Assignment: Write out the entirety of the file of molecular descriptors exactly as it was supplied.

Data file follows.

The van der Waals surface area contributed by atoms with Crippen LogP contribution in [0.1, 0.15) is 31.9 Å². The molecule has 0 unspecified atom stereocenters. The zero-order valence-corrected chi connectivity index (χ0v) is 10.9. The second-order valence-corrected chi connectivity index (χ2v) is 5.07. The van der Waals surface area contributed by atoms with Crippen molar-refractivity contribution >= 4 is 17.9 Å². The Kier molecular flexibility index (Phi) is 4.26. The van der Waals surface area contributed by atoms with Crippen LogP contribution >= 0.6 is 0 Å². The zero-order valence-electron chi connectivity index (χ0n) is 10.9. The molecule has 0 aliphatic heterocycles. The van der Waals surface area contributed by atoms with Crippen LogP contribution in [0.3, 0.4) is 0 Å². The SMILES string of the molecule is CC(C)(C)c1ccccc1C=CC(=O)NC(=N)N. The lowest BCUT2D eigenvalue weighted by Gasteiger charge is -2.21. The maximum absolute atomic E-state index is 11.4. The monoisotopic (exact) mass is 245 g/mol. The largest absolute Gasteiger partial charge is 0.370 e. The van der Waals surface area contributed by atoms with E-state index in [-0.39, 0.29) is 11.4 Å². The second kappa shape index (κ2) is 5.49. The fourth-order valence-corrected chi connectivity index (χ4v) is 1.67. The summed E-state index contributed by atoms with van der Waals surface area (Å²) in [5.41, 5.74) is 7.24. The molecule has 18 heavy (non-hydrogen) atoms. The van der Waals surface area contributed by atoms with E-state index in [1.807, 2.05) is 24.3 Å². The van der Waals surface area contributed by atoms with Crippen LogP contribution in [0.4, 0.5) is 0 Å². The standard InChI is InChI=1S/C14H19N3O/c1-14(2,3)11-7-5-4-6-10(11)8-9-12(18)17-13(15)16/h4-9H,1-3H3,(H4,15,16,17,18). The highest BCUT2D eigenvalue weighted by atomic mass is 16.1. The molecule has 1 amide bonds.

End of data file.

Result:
The van der Waals surface area contributed by atoms with Crippen LogP contribution in [0.1, 0.15) is 31.9 Å². The molecule has 0 unspecified atom stereocenters. The zero-order valence-corrected chi connectivity index (χ0v) is 10.9. The second-order valence-corrected chi connectivity index (χ2v) is 5.07. The van der Waals surface area contributed by atoms with Crippen molar-refractivity contribution >= 4 is 17.9 Å². The Kier molecular flexibility index (Phi) is 4.26. The van der Waals surface area contributed by atoms with Crippen LogP contribution >= 0.6 is 0 Å². The zero-order valence-electron chi connectivity index (χ0n) is 10.9. The molecule has 0 aliphatic heterocycles. The van der Waals surface area contributed by atoms with Crippen LogP contribution in [0.3, 0.4) is 0 Å². The SMILES string of the molecule is CC(C)(C)c1ccccc1C=CC(=O)NC(=N)N. The lowest BCUT2D eigenvalue weighted by Gasteiger charge is -2.21. The maximum absolute atomic E-state index is 11.4. The monoisotopic (exact) mass is 245 g/mol. The largest absolute Gasteiger partial charge is 0.370 e. The van der Waals surface area contributed by atoms with E-state index in [-0.39, 0.29) is 11.4 Å². The second kappa shape index (κ2) is 5.49. The fourth-order valence-corrected chi connectivity index (χ4v) is 1.67. The summed E-state index contributed by atoms with van der Waals surface area (Å²) in [5.41, 5.74) is 7.24. The molecule has 18 heavy (non-hydrogen) atoms. The van der Waals surface area contributed by atoms with E-state index in [1.807, 2.05) is 24.3 Å². The van der Waals surface area contributed by atoms with Crippen LogP contribution in [0.4, 0.5) is 0 Å². The standard InChI is InChI=1S/C14H19N3O/c1-14(2,3)11-7-5-4-6-10(11)8-9-12(18)17-13(15)16/h4-9H,1-3H3,(H4,15,16,17,18). The highest BCUT2D eigenvalue weighted by atomic mass is 16.1. The molecule has 1 amide bonds.